This article about Mitch McConnel's decision to block any court nominee starts with the most important background to the Rs obstructionism from Day One of Obama's presidency. "Good of the country" be damned. Pitching in to fix what our party's president broke? Not in a million (or eight but hopefully four) years!
In early 2009, as Barack Obama was about to take office, Mitch McConnell, the leader of the Republican minority in the Senate, assembled his caucus at a retreat in West Virginia. There, he laid out his strategy for taking on the new president, who was sweeping into office on a tide of popularity, historical resonance and great expectations barely diminished by the economic free fall then underway.
The key, Mr. McConnell told his fellow Republicans, was to stymie and undermine Mr. Obama, but to do so in subtle ways. As one of the senators present, Robert F. Bennett of Utah, later recalled to me: “Mitch said, ‘We have a new president with an approval rating in the 70 percent area. We do not take him on frontally. We find issues where we can win, and we begin to take him down, one issue at a time. We create an inventory of losses, so it’s Obama lost on this, Obama lost on that. And we wait for the time where the image has been damaged to the point where we can take him on.’ ” ...
... The resistance from Mr. McConnell has had an enormous influence on the shape of Obama’s presidency. It has limited the president’s accomplishments and denied him the mantle of the postpartisan unifier he sought back in 2008. But it has also brought the Senate, the institution to which Mr. McConnell has devoted his life, close to rupture...
... The best way to understand Addison Mitchell McConnell Jr. has been to recognize that he is not a conservative ideologue, but rather the epitome of the permanent campaign of Washington: What matters most isn’t so much what you do in office, but if you can win again...The article details many examples of McConnell's cynicism; that it's always been about power -- his own and his party's -- and that policy, no matter the impact on the country, was immaterial.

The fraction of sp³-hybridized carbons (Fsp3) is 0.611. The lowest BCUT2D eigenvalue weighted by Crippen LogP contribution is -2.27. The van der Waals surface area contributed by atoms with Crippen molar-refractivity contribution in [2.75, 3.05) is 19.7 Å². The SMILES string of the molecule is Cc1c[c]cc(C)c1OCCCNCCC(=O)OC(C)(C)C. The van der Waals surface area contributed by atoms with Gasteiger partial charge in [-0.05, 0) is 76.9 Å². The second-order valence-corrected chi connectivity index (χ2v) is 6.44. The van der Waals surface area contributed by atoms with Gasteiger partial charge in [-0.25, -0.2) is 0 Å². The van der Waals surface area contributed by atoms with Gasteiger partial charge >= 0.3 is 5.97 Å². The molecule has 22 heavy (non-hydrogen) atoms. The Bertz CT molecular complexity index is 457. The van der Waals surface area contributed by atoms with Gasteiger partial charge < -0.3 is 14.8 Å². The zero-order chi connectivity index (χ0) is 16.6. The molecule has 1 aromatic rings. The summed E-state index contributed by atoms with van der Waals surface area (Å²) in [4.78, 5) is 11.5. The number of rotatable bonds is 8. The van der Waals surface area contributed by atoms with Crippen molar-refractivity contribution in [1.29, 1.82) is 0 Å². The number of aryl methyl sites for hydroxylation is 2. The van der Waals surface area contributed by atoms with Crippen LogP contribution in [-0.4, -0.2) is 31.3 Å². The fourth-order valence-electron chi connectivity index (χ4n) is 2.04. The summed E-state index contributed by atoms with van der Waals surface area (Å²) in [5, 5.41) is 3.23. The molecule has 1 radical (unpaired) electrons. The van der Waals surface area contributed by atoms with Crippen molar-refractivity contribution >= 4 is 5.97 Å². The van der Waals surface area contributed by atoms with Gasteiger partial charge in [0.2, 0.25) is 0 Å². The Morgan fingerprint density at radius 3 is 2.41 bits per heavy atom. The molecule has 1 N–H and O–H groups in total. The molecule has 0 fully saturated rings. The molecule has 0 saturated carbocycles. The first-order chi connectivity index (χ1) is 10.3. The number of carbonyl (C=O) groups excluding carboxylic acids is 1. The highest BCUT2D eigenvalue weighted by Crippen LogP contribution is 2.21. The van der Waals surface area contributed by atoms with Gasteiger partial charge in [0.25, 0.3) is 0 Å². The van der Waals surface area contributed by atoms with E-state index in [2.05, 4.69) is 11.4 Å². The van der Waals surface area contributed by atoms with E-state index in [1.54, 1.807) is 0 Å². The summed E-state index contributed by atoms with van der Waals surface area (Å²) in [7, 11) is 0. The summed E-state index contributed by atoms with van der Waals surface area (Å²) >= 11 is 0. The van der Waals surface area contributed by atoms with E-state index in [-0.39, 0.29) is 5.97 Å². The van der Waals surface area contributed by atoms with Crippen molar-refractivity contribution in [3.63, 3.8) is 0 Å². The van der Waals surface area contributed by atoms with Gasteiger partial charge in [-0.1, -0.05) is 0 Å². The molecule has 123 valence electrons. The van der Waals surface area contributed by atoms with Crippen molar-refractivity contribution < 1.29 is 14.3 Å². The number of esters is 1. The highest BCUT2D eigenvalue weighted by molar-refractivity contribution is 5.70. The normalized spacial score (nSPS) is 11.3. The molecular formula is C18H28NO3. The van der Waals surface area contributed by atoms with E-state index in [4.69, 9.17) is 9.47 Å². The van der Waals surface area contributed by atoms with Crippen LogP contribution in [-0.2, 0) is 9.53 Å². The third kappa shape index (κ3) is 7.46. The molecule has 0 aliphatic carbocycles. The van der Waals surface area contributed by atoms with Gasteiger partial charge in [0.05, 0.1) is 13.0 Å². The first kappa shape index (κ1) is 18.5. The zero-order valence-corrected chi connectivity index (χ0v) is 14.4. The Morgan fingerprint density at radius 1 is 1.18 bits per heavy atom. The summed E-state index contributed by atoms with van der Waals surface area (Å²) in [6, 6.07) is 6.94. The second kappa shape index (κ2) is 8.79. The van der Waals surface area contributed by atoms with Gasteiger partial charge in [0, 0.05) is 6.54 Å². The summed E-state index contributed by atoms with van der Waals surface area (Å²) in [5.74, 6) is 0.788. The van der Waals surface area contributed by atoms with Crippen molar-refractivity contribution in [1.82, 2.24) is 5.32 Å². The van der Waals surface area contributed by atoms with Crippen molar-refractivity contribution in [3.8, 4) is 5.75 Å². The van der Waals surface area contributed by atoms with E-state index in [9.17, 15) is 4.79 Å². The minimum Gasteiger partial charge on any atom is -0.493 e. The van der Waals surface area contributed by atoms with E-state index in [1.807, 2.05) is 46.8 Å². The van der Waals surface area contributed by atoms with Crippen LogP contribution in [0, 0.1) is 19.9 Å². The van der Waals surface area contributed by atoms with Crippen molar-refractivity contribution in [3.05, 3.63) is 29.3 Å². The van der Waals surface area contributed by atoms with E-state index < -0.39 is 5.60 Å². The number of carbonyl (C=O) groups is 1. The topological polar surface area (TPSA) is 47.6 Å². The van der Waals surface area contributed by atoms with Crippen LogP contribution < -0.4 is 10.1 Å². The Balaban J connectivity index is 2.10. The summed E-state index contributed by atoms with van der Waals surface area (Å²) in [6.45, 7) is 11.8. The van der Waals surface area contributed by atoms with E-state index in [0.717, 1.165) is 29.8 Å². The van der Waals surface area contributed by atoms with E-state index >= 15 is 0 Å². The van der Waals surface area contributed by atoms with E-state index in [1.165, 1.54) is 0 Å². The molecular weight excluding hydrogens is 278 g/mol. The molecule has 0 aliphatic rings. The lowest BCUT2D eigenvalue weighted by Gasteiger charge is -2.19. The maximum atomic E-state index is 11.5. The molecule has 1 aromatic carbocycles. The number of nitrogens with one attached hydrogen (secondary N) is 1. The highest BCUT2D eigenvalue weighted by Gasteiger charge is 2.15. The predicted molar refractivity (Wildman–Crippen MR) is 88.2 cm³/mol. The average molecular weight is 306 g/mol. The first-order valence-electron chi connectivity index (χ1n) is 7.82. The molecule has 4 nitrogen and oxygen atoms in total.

... Mr. McConnell intuited, shrewdly, that if he could bottle things up in Washington with the filibuster and other tactics, the blame for the gridlock would fall mostly to the Democrats — the party in the White House. Not to mention that Mr. Obama had campaigned on the promise of transcending Washington’s divides, which made partisan dysfunction look like a personal failure...It's not unlike the kid who killed his parents and threw himself on of the mercy of the courts, on the grounds that he was an orphan. Block everything they can, allow no bipartisanship whatsoever, then point to Obama as a failure. And it's worked nearly to perfection, helped by the constant propagandizing and dishonest clamor from Fox "news" and the rest of the RWS™.
Was this unprecedented level of cynical destruction simply because the man who's the perfect example of the worst sort of entrenched Washington power became majority leader? Would it have happened with any Democratic president? Or might it have something to do with the skin color of the president, and the fact that his primary Senate opponent hails from Kentucky?